It is vital for frame and truss manufactures to keep your timber straight, 

so we’ve put together these simple tips to help

Stack, Strap and Wrap!

Keep your timber stacked neatly, above the ground and away from the weather as much as possible. Please watch our video below.

What Causes Movement in Timber?

Timber is a natural product. This means that exposure to changes in temperature, moisture, sun and wind can alter the product’s moisture content and stability, so it is very important to store the product correctly.

Timberlink’s technical team and industry scientists have worked over many years to find the ideal moisture content for the harsh Australian climate to ensure timber stays as straight as possible during humidity and temperature changes. This is around 10 – 12 %.

The best defence to keep your timber straight is to stack it correctly (like the below) pieces should be lying flat on top of one another, with longer pieces on the bottom so ends don’t overhang.

Try not to leave you stack untidy with lengths of timber on an angle across the whole stack. If left unchecked this can lead to the timber bowing and twisting. The longer you leave the timber twisted and not supported along the full length, the more it will move.

We know you are busy; however your timber will stay much straighter if you can strap it at the end of the day to strap it.

If you do not have room to store your untreated timber undercover, try to keep your timber “wrapped” to avoid letting moisture get in. Just make sure the timber is dry before you wrap as any moisture on the timber can be trapped under the wrap.

Here are some bonus tips and information on timber care

Keep it Dry!

Being a natural product, moisture can affect timber in a wide variety of ways. We take a look why you should keep your timber away from water and wrapped if possible.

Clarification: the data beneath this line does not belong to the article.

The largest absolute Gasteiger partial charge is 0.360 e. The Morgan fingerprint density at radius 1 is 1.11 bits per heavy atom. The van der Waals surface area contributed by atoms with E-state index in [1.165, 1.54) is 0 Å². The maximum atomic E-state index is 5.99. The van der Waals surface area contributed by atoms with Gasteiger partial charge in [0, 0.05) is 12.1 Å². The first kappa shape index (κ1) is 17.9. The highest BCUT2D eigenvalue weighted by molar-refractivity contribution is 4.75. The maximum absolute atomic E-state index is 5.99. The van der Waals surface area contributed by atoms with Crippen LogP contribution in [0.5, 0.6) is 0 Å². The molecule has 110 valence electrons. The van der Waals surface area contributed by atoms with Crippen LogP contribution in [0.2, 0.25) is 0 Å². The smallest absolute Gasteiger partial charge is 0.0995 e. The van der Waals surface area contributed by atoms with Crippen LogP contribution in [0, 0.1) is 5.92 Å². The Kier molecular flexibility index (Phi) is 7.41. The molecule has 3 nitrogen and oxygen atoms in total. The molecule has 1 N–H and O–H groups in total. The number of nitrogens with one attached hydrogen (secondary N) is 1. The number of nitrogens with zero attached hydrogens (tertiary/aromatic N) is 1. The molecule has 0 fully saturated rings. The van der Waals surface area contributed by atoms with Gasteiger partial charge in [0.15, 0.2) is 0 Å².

What can happen to if moisture gets on timber?

Changes in moisture can make timber expand, shrink, bow and twist, and prolonged exposure to moisture can lead to mould.

Mould can form if timber is exposed to moisture for extended periods

Mould refers to a wide range of fungi that are abundant in the natural environment. These small organisms can be black, white, orange, green, or purple and live almost anywhere indoors and outside. Moulds thrive on moisture and reproduce through lightweight spores that travel through the air.

How to prevent Mould from forming on timber?

Keeping your timber dry and your site clean are the best weapons in the fight against mould. Mould lives in the air, in soil, on vegetation and many surfaces. Moulds are naturally occurring and are always present in the environment

Store your timber off the ground – place on bearers, do not allow timber to sit in or above pooled water

Store your timber under cover whenever possible – keep wrapped if storing outside

Keep in a clear area – try not to place timber below trees that are dropping excessive leaves and branches

Protection against excessive moisture is the best option to reduce the likelihood of mould. However, as mould is prevalent in the environment these measures are not guaranteed to prevent mould.

It is important to remember that mould on timber is an aesthetic issue and is not detrimental to the structural integrity of timber. The types of mould typically found on timber are not considered harmful and have been found to have no negative health effects at commonly encountered concentrations.

So there you have it, if you have any further questions then please head to

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